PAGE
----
To repeat, the counts vary greatly between variant 1 on the one hand (31 surviving copies) and the later variants (4, 3, and 5 survivors) on the other. That makes conclusions about the later copies more tentative than those about the earlier ones.
Note that by looking at many copies, we can determine the priority of the half titles--variant 1 always occurs with the earliest title page and variant 2 with one of the later title pages. This is a matter of how the book was printed--in gathering A the half title was in the same forme as the title page.

Similarly, we can play the same game with the variants in other other gatherings and determine priority. The rules are a bit different. Here are the counts of setting 1 and 2 for each phase of printing of gathering A:

Setting of later gatherings grouped by title page variant

In general, you can see that title page variant 1 has the setting 1 of all the gatherings, while title page variants 2-4 have setting 2. In part 2 of this series of essays, where I showed to settings of each gathering side-by-side, I conveniently put setting 1 on the left and 2 on the right.

We were able to determine the priority of gathering A (and in particular of the half title) because all the pages (the half title, title, and Advertisement) were in the forme at the same time. The priority of the title page and Advertisement were clear and we were able to infer the priority of the half title.

The story is a bit different with the other gatherings. They were not in the press at the same time as gathering A; indeed each was a distinct unit of printing. It was the binder who stitched all the gatherings together to form a book. It is logical that early versions of gathering A were sewn together with early versions of B, C, D, and so on, and that lets us infer the priority in printing the later gatherings. What I have called setting 1 was printed before setting 2.

The data is quite consistent, but there are exceptions. For example a variant 1 title page at the Newberry Library (shelf mark V 1639.42) has a second state gathering E, while another (reported to me by a bookseller) has second state gatherings B and K. There is also an odd copy from title page variant 4 at the Bodleian Library (Jessel e.641) which has the first setting of all gatherings except B.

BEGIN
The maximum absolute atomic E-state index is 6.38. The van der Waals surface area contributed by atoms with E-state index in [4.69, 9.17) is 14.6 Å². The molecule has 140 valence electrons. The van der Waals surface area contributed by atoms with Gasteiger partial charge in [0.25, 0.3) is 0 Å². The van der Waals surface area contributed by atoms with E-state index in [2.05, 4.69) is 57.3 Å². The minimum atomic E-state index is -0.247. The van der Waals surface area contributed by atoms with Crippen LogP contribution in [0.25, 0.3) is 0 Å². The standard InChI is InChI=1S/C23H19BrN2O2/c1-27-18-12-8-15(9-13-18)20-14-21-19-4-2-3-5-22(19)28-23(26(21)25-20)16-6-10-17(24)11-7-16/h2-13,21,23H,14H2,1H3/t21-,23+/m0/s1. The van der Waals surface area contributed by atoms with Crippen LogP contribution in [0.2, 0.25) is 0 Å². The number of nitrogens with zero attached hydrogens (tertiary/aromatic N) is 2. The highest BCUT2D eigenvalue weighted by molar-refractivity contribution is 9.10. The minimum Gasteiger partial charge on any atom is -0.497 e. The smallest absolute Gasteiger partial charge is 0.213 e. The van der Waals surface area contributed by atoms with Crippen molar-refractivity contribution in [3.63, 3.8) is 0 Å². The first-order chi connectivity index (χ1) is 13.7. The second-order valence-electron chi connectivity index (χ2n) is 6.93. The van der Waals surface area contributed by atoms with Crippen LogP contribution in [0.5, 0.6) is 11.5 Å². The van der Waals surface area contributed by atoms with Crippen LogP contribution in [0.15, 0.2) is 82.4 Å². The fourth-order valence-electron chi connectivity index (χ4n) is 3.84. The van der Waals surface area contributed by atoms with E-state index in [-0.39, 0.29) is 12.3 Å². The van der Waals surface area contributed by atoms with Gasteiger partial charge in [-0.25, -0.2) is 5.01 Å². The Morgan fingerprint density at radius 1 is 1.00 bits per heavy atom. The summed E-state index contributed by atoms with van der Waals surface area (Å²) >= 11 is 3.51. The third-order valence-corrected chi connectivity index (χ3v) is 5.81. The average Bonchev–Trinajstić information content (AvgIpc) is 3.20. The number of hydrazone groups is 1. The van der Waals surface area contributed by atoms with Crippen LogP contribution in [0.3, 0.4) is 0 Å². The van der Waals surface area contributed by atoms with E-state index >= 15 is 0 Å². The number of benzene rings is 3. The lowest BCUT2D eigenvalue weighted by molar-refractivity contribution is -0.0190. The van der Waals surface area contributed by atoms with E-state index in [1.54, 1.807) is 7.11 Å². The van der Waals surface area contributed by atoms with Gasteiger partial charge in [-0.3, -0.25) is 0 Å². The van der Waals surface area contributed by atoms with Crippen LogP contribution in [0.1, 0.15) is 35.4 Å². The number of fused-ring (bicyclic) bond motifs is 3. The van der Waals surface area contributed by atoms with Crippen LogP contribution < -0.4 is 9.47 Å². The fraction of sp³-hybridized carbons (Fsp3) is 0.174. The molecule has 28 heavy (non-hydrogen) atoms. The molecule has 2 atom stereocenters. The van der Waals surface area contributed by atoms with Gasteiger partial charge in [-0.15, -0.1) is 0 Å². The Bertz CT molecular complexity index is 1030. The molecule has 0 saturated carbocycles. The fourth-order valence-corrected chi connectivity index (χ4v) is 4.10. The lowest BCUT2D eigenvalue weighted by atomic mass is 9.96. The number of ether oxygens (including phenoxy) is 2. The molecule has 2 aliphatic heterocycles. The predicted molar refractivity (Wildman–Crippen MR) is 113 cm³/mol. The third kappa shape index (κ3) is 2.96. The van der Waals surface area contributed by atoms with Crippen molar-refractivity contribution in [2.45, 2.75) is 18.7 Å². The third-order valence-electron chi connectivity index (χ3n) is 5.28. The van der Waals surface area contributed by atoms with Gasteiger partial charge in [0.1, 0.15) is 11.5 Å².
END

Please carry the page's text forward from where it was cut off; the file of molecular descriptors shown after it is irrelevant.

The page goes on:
Recall Jessel e.640 that lacked gathering A, so we couldn't identify which printing phase it belonged to. It has second states of all later gatherings.

Another observation is that for each later gathering, about 32 of the 44 copies have first settings. This suggests that Mechell decided to increase the print run by roughly a third when it was nearly done.

This was a quite detailed look at one book. With many surviving copies and many variants, we could infer a great detail about its printing history. If you enjoyed this, you may want to look at a much, much more sophisticated example: see Stephen Tabor, "James Shirley's Triumph of Peace: Analyzing Greg's Nightmare" in Studies in Bibliography 60:107-212 (2018) available online.

There is one issue I'd like to take up in the next essay. How does the printing history we have seen work with the cornerstone concepts of bibliography: edition, issue, and state?